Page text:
“I Hate Religion Because…”

Blaghag’s endlessly interesting adventures as an atheist activist college student continue. This week, Purdue’s Intervarsity Christian Fellowship put up a blackboard with the words “I Hate Religion Because…” and invited Blaghag’s “Society of Non-Theists” to express their views on it.  I am wary of the word “hate” being involved here and not sure that atheists should feel hate towards religion or especially that they should tacitly validate the perception that atheists are inherently hateful towards religion.  Even if some of us do hate religion, they should be careful not to let the perception that all atheists should be expected to feel similarly.

Anyway, the Christians organizing this event were eager to understand people’s dissatisfaction with religion and do some introspection.  Blaghag appreciated the gesture and had only one complaint and it was about the contrast in perceptions about what her Non-Theist Society’s “Blasphemy Day” event from several weeks ago signified to people on campus on the one hand and what the Christian group’s comparable event was taken to mean:

I made one comment that I think the event’s organizers hadn’t thought of, and they were intrigued by. When the Non-Theists do a practically identical event – actually, more innocuous because we didn’t have “I hate religion because…” as the prompt, we just let people write whatever we want – people see us as hateful. “Why are those cranky, meany-head atheists going around criticizing religion? Can’t they just leave us alone?” But when a Christian group does the same exact thing, they’re praised for it. “Yes, we should definitely be critical of hateful, ridiculous things in religion! Speak up, question things!” It’s a double standard that really shows people’s biases.

I think the differences are two:  even though BlagHag’s event promoted free speech generally it was specifically held in honor of “Blasphemy Day” and so did happen as part of a broader day of attacking religion.  This is quite different than a group holding an event expressly and specifically designed to endure criticism of itself.  Had the “Non-Theists” put up posters asking people specifically to attack non-theists, then the gesture would have probably been met with the same approval because it would have been a comparable exercise in inviting self-criticism.  As things stand, the Society of Non-Theists event was an exercise in free speech promotion and religion criticism (insofar as religion was implied to be an opponent of free speech through its opposition to blasphemy) whereas this Christian gesture was a self-criticism gesture.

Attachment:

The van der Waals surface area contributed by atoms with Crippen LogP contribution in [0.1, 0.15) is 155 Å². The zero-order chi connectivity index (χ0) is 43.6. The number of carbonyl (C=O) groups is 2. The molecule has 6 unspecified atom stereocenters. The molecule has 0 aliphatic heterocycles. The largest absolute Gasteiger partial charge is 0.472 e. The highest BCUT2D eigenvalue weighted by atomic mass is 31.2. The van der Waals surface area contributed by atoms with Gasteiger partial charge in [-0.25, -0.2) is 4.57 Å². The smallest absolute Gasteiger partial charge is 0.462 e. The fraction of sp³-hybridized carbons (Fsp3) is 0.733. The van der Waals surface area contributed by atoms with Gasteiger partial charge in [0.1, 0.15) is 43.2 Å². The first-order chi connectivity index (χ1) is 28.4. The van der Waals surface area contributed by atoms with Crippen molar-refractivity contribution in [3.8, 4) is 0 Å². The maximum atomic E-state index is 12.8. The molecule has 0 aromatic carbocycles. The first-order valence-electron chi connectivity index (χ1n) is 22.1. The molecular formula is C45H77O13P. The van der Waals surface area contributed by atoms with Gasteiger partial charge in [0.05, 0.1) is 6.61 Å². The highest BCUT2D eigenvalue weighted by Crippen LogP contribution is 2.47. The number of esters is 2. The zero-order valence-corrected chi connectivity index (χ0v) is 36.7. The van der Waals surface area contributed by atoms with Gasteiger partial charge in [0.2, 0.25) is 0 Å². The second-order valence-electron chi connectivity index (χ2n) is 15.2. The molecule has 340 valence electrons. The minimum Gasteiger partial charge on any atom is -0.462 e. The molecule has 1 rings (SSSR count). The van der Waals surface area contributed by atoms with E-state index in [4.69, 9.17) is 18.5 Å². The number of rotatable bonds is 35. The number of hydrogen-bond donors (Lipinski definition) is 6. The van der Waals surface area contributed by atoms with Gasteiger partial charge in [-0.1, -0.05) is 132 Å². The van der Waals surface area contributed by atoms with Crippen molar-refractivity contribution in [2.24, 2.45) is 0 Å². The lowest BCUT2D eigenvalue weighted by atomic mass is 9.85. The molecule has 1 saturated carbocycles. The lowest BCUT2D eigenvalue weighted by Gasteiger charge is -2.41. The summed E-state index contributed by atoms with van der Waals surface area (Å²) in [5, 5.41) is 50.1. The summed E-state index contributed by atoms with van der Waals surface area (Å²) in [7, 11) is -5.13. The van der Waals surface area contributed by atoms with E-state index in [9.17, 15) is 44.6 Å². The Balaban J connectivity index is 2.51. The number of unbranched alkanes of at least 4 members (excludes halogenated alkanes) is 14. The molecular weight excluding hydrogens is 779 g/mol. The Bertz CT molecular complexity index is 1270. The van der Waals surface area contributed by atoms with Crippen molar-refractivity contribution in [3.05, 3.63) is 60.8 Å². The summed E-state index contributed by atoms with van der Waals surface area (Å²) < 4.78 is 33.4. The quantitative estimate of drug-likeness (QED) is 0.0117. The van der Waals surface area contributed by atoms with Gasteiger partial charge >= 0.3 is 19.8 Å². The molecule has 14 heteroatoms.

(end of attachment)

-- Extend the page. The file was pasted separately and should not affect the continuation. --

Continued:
Want to know what people wrote on that blackboard the Christians put up?  You’ll have to click on over to Blaghag for that.  Be sure to scroll down to the bottom of her post where she’s placed the links to the large versions of the board’s three sections.  It’s an interesting board.

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About Daniel Fincke

Dr. Daniel Fincke  has his PhD in philosophy from Fordham University and spent 11 years teaching in college classrooms. He wrote his dissertation on Ethics and the philosophy of Friedrich Nietzsche. On Camels With Hammers, the careful philosophy blog he writes for a popular audience, Dan argues for atheism and develops a humanistic ethical theory he calls “Empowerment Ethics”. Dan also teaches affordable, non-matriculated, video-conferencing philosophy classes on ethics, Nietzsche, historical philosophy, and philosophy for atheists that anyone around the world can sign up for. (You can learn more about Dan’s online classes here.) Dan is an APPA  (American Philosophical Practitioners Association) certified philosophical counselor who offers philosophical advice services to help people work through the philosophical aspects of their practical problems or to work out their views on philosophical issues. (You can read examples of Dan’s advice here.) Through his blogging, his online teaching, and his philosophical advice services each, Dan specializes in helping people who have recently left a religious tradition work out their constructive answers to questions of ethics, metaphysics, the meaning of life, etc. as part of their process of radical worldview change.